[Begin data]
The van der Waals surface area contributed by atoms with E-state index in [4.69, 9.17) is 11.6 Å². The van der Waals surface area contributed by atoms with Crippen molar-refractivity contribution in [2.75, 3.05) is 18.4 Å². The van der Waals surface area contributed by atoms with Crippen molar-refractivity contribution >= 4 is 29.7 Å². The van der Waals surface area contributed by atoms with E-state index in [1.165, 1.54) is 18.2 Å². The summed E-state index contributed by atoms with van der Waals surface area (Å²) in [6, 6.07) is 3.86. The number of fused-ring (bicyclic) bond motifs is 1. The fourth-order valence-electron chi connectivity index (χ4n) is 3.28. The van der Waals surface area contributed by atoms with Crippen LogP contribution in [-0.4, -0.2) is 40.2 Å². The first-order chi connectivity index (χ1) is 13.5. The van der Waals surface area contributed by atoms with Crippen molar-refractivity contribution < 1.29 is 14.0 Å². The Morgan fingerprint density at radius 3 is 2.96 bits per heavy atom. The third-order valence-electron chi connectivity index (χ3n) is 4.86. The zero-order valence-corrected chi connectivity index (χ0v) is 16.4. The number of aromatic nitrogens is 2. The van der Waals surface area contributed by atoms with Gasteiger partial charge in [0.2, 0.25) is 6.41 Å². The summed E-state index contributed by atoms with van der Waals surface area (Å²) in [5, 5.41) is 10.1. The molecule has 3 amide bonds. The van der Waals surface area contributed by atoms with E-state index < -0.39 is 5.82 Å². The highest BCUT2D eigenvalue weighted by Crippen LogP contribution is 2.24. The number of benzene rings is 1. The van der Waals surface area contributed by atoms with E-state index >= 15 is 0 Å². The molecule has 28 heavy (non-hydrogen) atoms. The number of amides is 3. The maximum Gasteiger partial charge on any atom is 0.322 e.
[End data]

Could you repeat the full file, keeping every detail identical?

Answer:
The van der Waals surface area contributed by atoms with E-state index in [4.69, 9.17) is 11.6 Å². The van der Waals surface area contributed by atoms with Crippen molar-refractivity contribution in [2.75, 3.05) is 18.4 Å². The van der Waals surface area contributed by atoms with Crippen molar-refractivity contribution >= 4 is 29.7 Å². The van der Waals surface area contributed by atoms with E-state index in [1.165, 1.54) is 18.2 Å². The summed E-state index contributed by atoms with van der Waals surface area (Å²) in [6, 6.07) is 3.86. The number of fused-ring (bicyclic) bond motifs is 1. The fourth-order valence-electron chi connectivity index (χ4n) is 3.28. The van der Waals surface area contributed by atoms with Crippen LogP contribution in [-0.4, -0.2) is 40.2 Å². The first-order chi connectivity index (χ1) is 13.5. The van der Waals surface area contributed by atoms with Crippen molar-refractivity contribution < 1.29 is 14.0 Å². The Morgan fingerprint density at radius 3 is 2.96 bits per heavy atom. The third-order valence-electron chi connectivity index (χ3n) is 4.86. The zero-order valence-corrected chi connectivity index (χ0v) is 16.4. The number of aromatic nitrogens is 2. The van der Waals surface area contributed by atoms with Gasteiger partial charge in [0.2, 0.25) is 6.41 Å². The summed E-state index contributed by atoms with van der Waals surface area (Å²) in [5, 5.41) is 10.1. The molecule has 3 amide bonds. The van der Waals surface area contributed by atoms with E-state index < -0.39 is 5.82 Å². The highest BCUT2D eigenvalue weighted by Crippen LogP contribution is 2.24. The number of benzene rings is 1. The van der Waals surface area contributed by atoms with E-state index >= 15 is 0 Å². The molecule has 28 heavy (non-hydrogen) atoms. The number of amides is 3. The maximum Gasteiger partial charge on any atom is 0.322 e.